Before you clicked on this article, think about how many choices you made: to wake up, open your computer, connect to WiFi, open a browser (or your email), decide to read a headline, then click on it … and here you are. It might seem a bit absurd, but it is estimated adults make around 35,000 decisions every single day. (Are you tired just reading that stat? We are!) Though most of those are subconscious and don’t require deep consideration, other ones require your attention and intelligence.
After all, choices regarding your career influence your perceived character, your trajectory, and your future pursuits. As career branding expert Wendi Weiner explains, while it takes years to build your name, you can destroy it within seconds.
“Your professional reputation is important, inside and outside of your career industry, because it can affect your ability to maintain and get a job, and it can affect how professionals in your industry view you,” she continues. “What others say about you when you are not around, especially about you professionally, can make you or break you.”
Here are some judgments to make smartly since, hey, like it or not — the world is watching:
The growing importance of social media is a double-edged sword: having a presence is essential to remain modern and relevant, but what you post can backfire. Weiner says social media is compromising our privacy — and very easily — our professional image, making it a way to advance us and harm us.
“One foolish mistake like a callous response on social media, or an improper post, can cause things to spiral out of control and damage your professional reputation,” she explains. “When you are in the limelight as a rising advanced professional, you are held to a higher standard and more susceptible to harsh criticism, including downright negative comments.”
Does this mean you should censor yourself? Not exactly — but you should think before you post on who might be offended, what message you’re sending, and the possible ramifications. As a general rule, Weiner says to try to avoid commenting on political posts or engaging in social media wars with others. If you do want to take part? Make yourself private — and be extra selective about who you accept.
To get promoted, earn respect and become a trustworthy member of any team, career expert and entrepreneur Christopher Kingman says your word is your best defense. This means when you say you’ll deliver on something, you consistently do, without fail. If you don’t meet deadlines, fall short on the quality of work, and overall, miss every mark your manager sets for you, Kingman says you create the perception you are under-skilled, inept or over-confident.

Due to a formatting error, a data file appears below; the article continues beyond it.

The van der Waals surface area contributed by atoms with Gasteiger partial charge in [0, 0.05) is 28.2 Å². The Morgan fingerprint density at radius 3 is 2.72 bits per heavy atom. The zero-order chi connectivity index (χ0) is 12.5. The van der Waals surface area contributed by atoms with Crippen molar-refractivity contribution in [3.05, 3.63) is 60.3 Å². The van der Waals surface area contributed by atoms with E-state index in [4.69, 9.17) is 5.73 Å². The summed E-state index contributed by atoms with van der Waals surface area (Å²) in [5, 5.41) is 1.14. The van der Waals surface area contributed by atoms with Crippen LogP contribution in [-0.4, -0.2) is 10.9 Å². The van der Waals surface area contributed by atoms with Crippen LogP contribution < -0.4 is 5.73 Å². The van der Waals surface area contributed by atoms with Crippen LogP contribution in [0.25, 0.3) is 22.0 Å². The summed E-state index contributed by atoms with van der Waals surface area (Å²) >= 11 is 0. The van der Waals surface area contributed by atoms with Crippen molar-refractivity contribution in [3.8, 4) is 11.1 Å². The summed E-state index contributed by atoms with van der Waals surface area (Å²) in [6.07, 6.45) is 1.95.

“Combine this with over-committing to work, and you’ll have the reputation of someone who is effectively useless. Worst of all, this is easily avoidable. If you are not 100% sure you can deliver, or produce what people are looking for, let them know,” he recommends. “Sure, they may be disappointed momentarily, but in the long run your reputation will benefit from your honesty.”
This is likely a no-brainer but remember: If you get arrested or caught for participating in any illegal altercations or activities, you’re not only risking your career — but your social standing, too. While Weiner says this heavily depends on the severity of the crime and your industry, treading on the right side of the law is always the smarter solution. “Be transparent and honest, always. Think before you act. Always look to the future of your consequences and avoid bad behavior,” she adds.
Unless you’re a one-person solopreneur show, a large part of career achievement is finding a way to not only mesh well with others but propel your coworkers, too. In the workforce, the more you illustrate your ability to compromise, problem-solve and well, cheerlead, the more valuable of an employee you become, Kingman notes. Those who fall on the other end of the spectrum and continuous put themselves before anything or anyone else? They don’t win the marathon.
“Individuals who are largely self-motivated or known to play office politics often are selfish. Often, these individuals are the first to take the credit and always displace the blame,” he explains. “When you are known for this in your company, your reputation is tarnished. We all have ambitions to succeed and climb the ladder, but if it’s commonly known you will do it at the expense of your peers, people will avoid you at all costs.”
So, you’re always on top of your game and buttoned-up when you’re confined to the office walls — but what about after you leave? If you tend to be hot-headed, lose your temper or lack the ability to bite your tongue, your reputation might be at risk, according to Weiner.
Though it might not seem like it should matter if you’re not technically on the clock, anyone can pull out a smartphone and record your behavior, splash it online — and well? Your manager will likely find out.
“We see people quickly uploading photos of others acting improperly in public: cursing out Uber drivers, getting into altercations on airplanes, and even engaging in road rage,” she explains. “The ‘upload’ feature has had grave consequences for many laypersons, so be cautious about your behavior in public. Try to avoid confrontations, and try to be the bigger person.”
This article originally appeared on The Ladders.